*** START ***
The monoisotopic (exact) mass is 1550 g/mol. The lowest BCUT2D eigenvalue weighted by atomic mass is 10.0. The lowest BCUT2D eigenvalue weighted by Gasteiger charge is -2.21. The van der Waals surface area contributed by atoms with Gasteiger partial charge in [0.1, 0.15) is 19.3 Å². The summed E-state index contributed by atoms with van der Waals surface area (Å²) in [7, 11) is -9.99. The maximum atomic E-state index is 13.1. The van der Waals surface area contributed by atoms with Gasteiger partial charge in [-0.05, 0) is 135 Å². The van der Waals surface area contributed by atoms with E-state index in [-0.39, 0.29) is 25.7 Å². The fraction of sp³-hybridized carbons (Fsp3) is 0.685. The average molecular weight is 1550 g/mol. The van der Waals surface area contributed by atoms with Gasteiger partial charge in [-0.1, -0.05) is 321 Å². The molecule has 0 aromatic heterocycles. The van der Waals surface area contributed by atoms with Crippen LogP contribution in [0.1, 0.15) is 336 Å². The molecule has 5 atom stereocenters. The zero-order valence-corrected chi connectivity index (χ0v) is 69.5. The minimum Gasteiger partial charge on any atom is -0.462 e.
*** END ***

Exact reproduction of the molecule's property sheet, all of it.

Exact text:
The monoisotopic (exact) mass is 1550 g/mol. The lowest BCUT2D eigenvalue weighted by atomic mass is 10.0. The lowest BCUT2D eigenvalue weighted by Gasteiger charge is -2.21. The van der Waals surface area contributed by atoms with Gasteiger partial charge in [0.1, 0.15) is 19.3 Å². The summed E-state index contributed by atoms with van der Waals surface area (Å²) in [7, 11) is -9.99. The maximum atomic E-state index is 13.1. The van der Waals surface area contributed by atoms with Gasteiger partial charge in [-0.05, 0) is 135 Å². The van der Waals surface area contributed by atoms with E-state index in [-0.39, 0.29) is 25.7 Å². The fraction of sp³-hybridized carbons (Fsp3) is 0.685. The average molecular weight is 1550 g/mol. The van der Waals surface area contributed by atoms with Gasteiger partial charge in [-0.1, -0.05) is 321 Å². The molecule has 0 aromatic heterocycles. The van der Waals surface area contributed by atoms with Crippen LogP contribution in [0.1, 0.15) is 336 Å². The molecule has 5 atom stereocenters. The zero-order valence-corrected chi connectivity index (χ0v) is 69.5. The minimum Gasteiger partial charge on any atom is -0.462 e.